Although not noted explicitly in the specifications page section that describes "Molecular and atomic hydrogen (HI+H2) galaxy contents," (Section (i)), courtesy of Diemer et al, 2018 and 2019, the posted HI+H2 files have an "align_ang_mom_vector" variable that "contains the unit vector to which the galaxy was aligned (i.e., its rotation axis)." As also described in the 2018 paper, the other relevant variable, "align_success," defines "success" "as having found enough (>50) gas or stellar particles within the gas half-mass radius." (Clarifying quotes via email exchange with Benedikt Diemer, whom I thank.) The description that follows, of how to take advantage of this information, uses Julia formatting.

If I call the alignment vector vDiemer, with components p, q, and r, i.e., vDiemer = [p, q, r], I can build a rotation matrix, R, such that R operating on the vector, R*vDiemer, yields a vector, vZ, with its only non-zero component, equalling one, along the positive z direction. Let rootOMp2 = sqrt(1 - p^2); the 3X3 rotation matrix R = [rootOMp2 -p*q/rootOMp2 -p*r/rootOMp2; 0 r/rootOMp2 -q/rootOMp2; p q r].

I agree wholeheartedly with the statement in the Wikipedia article, "Rotation Matrix," that "The interpretation of a rotation matrix can be subject to many ambiguities.'' These ambiguities arise mostly from the differences between rotating the coordinate system and rotating the vector. Differences in the way that different (program language) packages treat the matrix can add to the ambiguity.

I work with Julia's ReferenceFrameRotations package to use quaternions to rotate the vectors (avoiding trigonometric functions and possible gimbal lock; a good tutorial on Euler angles and quaternions can be downloaded here). Instead of R as written above, I need its transpose, from which I obtain the quaternion, q , that yields vZ = q*vDiemer*conj(q), where conj(q) is the conjugate of q.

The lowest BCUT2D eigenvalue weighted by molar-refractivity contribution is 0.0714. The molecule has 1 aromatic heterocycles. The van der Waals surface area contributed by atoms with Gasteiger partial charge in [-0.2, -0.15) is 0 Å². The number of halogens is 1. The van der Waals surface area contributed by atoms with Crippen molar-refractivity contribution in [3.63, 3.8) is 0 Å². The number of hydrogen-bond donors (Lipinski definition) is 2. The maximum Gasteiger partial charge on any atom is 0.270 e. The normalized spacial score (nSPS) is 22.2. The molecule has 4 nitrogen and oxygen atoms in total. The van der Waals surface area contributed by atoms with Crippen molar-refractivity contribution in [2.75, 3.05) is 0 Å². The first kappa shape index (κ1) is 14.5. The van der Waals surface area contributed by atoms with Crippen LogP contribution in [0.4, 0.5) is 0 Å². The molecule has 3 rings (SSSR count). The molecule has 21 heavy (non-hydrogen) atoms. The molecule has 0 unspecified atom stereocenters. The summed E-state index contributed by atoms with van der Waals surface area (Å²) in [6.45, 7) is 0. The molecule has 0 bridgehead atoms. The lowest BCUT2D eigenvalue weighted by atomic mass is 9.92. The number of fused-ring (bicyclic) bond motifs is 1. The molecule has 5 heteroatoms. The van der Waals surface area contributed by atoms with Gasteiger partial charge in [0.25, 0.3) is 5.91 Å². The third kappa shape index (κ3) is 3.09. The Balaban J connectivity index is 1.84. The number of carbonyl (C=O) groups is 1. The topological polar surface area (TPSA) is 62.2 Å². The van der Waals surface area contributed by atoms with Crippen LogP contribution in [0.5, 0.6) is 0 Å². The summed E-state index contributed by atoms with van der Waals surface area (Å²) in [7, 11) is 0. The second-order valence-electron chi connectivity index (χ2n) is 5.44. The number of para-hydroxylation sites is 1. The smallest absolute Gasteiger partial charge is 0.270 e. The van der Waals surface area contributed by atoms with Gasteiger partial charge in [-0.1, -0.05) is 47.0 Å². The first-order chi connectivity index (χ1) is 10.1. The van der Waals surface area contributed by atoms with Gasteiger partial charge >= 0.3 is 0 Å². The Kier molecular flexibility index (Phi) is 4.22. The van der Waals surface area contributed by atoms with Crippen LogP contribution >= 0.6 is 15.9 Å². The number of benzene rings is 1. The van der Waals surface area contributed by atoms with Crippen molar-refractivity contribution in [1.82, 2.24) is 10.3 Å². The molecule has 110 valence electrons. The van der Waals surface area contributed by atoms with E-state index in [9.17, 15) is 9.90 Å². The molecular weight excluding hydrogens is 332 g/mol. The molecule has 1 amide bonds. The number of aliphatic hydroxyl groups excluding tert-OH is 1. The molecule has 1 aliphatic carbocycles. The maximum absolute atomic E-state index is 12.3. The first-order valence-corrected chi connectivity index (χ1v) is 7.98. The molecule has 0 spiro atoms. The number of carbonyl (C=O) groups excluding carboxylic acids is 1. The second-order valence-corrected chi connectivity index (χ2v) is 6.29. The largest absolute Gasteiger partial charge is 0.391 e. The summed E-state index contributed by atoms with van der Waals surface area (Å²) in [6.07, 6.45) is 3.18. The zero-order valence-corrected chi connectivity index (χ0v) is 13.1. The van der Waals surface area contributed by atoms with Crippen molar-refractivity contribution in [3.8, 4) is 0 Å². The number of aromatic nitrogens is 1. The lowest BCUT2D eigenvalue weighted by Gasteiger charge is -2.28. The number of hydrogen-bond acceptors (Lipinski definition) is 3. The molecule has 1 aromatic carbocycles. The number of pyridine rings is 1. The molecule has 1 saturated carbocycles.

Although not noted explicitly in the specifications page section that describes "Molecular and atomic hydrogen (HI+H2) galaxy contents," (Section (i)), courtesy of Diemer et al, 2018 and 2019, the posted HI+H2 files have an "align_ang_mom_vector" variable that "contains the unit vector to which the galaxy was aligned (i.e., its rotation axis)." As also described in the 2018 paper, the other relevant variable, "align_success," defines "success" "as having found enough (>50) gas or stellar particles within the gas half-mass radius." (Clarifying quotes via email exchange with Benedikt Diemer, whom I thank.) The description that follows, of how to take advantage of this information, uses Julia formatting.

If I call the alignment vector vDiemer, with components p, q, and r, i.e., vDiemer = [p, q, r], I can build a rotation matrix, R, such that R operating on the vector, R*vDiemer, yields a vector, vZ, with its only non-zero component, equalling one, along the positive z direction. Let rootOMp2 = sqrt(1 - p^2); the 3X3 rotation matrix R = [rootOMp2 -p*q/rootOMp2 -p*r/rootOMp2; 0 r/rootOMp2 -q/rootOMp2; p q r].

I agree wholeheartedly with the statement in the Wikipedia article, "Rotation Matrix," that "The interpretation of a rotation matrix can be subject to many ambiguities.'' These ambiguities arise mostly from the differences between rotating the coordinate system and rotating the vector. Differences in the way that different (program language) packages treat the matrix can add to the ambiguity.

I work with Julia's

ReferenceFrameRotationspackage to use quaternions to rotate the vectors (avoiding trigonometric functions and possible gimbal lock; a good tutorial on Euler angles and quaternions can be downloaded here). Instead of R as written above, I need its transpose, from which I obtain the quaternion, q , that yields vZ = q*vDiemer*conj(q), where conj(q) is the conjugate of q.